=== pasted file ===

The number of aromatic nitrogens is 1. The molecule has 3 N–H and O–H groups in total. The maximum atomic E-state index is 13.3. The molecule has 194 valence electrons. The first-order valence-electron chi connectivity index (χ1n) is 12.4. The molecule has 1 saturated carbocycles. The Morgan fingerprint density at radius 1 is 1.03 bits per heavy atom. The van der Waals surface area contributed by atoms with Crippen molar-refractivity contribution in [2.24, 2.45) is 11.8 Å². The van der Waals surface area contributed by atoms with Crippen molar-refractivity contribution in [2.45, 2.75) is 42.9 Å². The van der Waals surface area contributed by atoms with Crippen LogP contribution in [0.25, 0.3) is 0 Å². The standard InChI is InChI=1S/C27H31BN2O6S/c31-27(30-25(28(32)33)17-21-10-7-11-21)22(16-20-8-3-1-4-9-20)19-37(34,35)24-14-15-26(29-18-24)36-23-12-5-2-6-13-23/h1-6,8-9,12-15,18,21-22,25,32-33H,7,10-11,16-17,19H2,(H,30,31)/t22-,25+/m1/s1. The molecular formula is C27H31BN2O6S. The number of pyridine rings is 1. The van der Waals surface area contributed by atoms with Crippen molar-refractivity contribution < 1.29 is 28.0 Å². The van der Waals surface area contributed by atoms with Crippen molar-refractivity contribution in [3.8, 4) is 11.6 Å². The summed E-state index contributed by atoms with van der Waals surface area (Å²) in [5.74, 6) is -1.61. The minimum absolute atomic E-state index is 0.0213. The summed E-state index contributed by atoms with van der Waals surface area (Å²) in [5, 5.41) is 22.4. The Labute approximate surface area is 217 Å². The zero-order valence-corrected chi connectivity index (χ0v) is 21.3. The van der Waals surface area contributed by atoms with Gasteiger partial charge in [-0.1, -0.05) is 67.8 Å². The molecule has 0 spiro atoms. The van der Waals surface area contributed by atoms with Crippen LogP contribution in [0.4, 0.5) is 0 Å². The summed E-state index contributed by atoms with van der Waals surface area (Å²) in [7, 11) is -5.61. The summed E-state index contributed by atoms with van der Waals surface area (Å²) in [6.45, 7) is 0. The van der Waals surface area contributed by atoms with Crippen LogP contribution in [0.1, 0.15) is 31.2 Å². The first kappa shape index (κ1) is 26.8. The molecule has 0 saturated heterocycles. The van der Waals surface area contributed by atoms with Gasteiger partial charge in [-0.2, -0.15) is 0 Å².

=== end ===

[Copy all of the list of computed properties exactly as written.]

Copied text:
The number of aromatic nitrogens is 1. The molecule has 3 N–H and O–H groups in total. The maximum atomic E-state index is 13.3. The molecule has 194 valence electrons. The first-order valence-electron chi connectivity index (χ1n) is 12.4. The molecule has 1 saturated carbocycles. The Morgan fingerprint density at radius 1 is 1.03 bits per heavy atom. The van der Waals surface area contributed by atoms with Crippen molar-refractivity contribution in [2.24, 2.45) is 11.8 Å². The van der Waals surface area contributed by atoms with Crippen molar-refractivity contribution in [2.45, 2.75) is 42.9 Å². The van der Waals surface area contributed by atoms with Crippen LogP contribution in [0.25, 0.3) is 0 Å². The standard InChI is InChI=1S/C27H31BN2O6S/c31-27(30-25(28(32)33)17-21-10-7-11-21)22(16-20-8-3-1-4-9-20)19-37(34,35)24-14-15-26(29-18-24)36-23-12-5-2-6-13-23/h1-6,8-9,12-15,18,21-22,25,32-33H,7,10-11,16-17,19H2,(H,30,31)/t22-,25+/m1/s1. The molecular formula is C27H31BN2O6S. The number of pyridine rings is 1. The van der Waals surface area contributed by atoms with Crippen molar-refractivity contribution < 1.29 is 28.0 Å². The van der Waals surface area contributed by atoms with Crippen molar-refractivity contribution in [3.8, 4) is 11.6 Å². The summed E-state index contributed by atoms with van der Waals surface area (Å²) in [5.74, 6) is -1.61. The minimum absolute atomic E-state index is 0.0213. The summed E-state index contributed by atoms with van der Waals surface area (Å²) in [5, 5.41) is 22.4. The Labute approximate surface area is 217 Å². The zero-order valence-corrected chi connectivity index (χ0v) is 21.3. The van der Waals surface area contributed by atoms with Gasteiger partial charge in [-0.1, -0.05) is 67.8 Å². The molecule has 0 spiro atoms. The van der Waals surface area contributed by atoms with Crippen LogP contribution in [0.4, 0.5) is 0 Å². The summed E-state index contributed by atoms with van der Waals surface area (Å²) in [7, 11) is -5.61. The summed E-state index contributed by atoms with van der Waals surface area (Å²) in [6.45, 7) is 0. The van der Waals surface area contributed by atoms with Crippen LogP contribution in [0.1, 0.15) is 31.2 Å². The first kappa shape index (κ1) is 26.8. The molecule has 0 saturated heterocycles. The van der Waals surface area contributed by atoms with Gasteiger partial charge in [-0.2, -0.15) is 0 Å².